Seeking out experiences rather than purchasing more stuff has been a trend lurking in the corners of psychology for the last few years.
Research in 2014 by Dr. Thomas Gilovich, a psychology professor from the University of Cornell, concluding that “experiences are the glue of our social lives”, mattering much more than the latest i-gadget.
Why do experiences matter?
- Experiential purchases enhance social relations more readily and effectively than material goods
- Experiential purchases form a bigger part of a person’s identity
- Experiential purchases are evaluated more on their own terms and evoke fewer social comparisons than material purchases.
Studies also suggest that the anticipation of an experience is also crucial. Thomas Gilovich’s research showed that people reported being mostly frustrated before the planned purchase of a ‘thing’, but mostly happy before they bought an ‘experience’.
As that happy feeling is tied up with a memory, it lingers longer. Colin Strong, head of behavioural science at market research group Ispos, calls it the ‘hedonic adaption’, claiming that the hedonic payoff of experiences is much greater than material purchases.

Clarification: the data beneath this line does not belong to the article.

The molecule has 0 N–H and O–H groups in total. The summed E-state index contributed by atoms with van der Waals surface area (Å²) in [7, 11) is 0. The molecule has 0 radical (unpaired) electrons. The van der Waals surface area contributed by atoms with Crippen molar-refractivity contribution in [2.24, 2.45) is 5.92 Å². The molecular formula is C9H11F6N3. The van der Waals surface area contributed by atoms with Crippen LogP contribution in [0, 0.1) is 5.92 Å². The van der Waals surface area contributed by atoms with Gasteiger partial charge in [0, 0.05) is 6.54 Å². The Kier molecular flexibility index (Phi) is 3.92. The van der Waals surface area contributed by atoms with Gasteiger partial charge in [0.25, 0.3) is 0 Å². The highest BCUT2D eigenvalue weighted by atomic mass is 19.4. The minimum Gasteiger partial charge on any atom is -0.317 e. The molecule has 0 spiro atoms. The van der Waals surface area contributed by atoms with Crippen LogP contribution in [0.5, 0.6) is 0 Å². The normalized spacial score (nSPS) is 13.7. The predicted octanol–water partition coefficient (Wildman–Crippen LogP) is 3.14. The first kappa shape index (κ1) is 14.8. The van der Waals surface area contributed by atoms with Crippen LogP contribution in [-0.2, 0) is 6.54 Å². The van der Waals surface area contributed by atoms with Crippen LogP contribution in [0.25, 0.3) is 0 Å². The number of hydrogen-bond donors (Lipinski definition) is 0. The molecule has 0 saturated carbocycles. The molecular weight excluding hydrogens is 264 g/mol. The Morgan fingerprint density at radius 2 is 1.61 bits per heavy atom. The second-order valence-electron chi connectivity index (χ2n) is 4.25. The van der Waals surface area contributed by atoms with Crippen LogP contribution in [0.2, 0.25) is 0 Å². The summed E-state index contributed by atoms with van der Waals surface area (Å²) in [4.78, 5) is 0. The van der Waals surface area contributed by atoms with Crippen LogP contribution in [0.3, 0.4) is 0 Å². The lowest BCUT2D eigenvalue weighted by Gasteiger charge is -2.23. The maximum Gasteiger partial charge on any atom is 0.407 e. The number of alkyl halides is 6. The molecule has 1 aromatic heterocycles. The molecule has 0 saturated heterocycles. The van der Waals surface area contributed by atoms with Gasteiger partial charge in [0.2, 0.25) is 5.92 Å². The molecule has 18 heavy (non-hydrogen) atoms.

The Experience Consumer
We are now seeing how this trend is affecting our spending habits and the way we consume, such as a 55% increase in ticket sales to events and live experiences, as research by the world’s largest event technology platform, Eventbrite, found.
And according to Barclaycard, which processes about half of all Britain’s credit and debit card transactions, their figures for April 17 show a 20% increase in spending in pubs compared with the same month last year. Spending in restaurants went up 16%, while theatres and cinemas enjoyed a 13% rise. Meanwhile, department stores suffered a 1% drop, vehicle sales were down 11% and spending on household appliances fell by 2.5%
Clothes retailer Next claim their first fall in profits in eight years is due to the experience economy, and Ikea’s head of sustainability, Steve Howard, is of the opinion that consumption of many goods has reached a limit, referring to this limit as hitting ‘peak stuff’
Building a Brand Experience
Fuelled by social media, the experience economy is a trend that will continue to grow. Instagram accounts used to be about our new car, handbag or pair of shoes, but now that seems slightly vulgar compared to our friend’s yoga holiday or sky-diving weekend.
Building a product brand that taps into the experience economy involves going beyond a ‘sell and forget’ mentality. When Meile launched their revolutionary steam oven, they also developed a set of cookery courses for their steam oven customers. After completing a hands-on steam oven cookery session, attendees proudly tweet, instagram and facebook the results to all their contacts, turning them into a very effective sales force for Meile, without even a mention of a Meile product.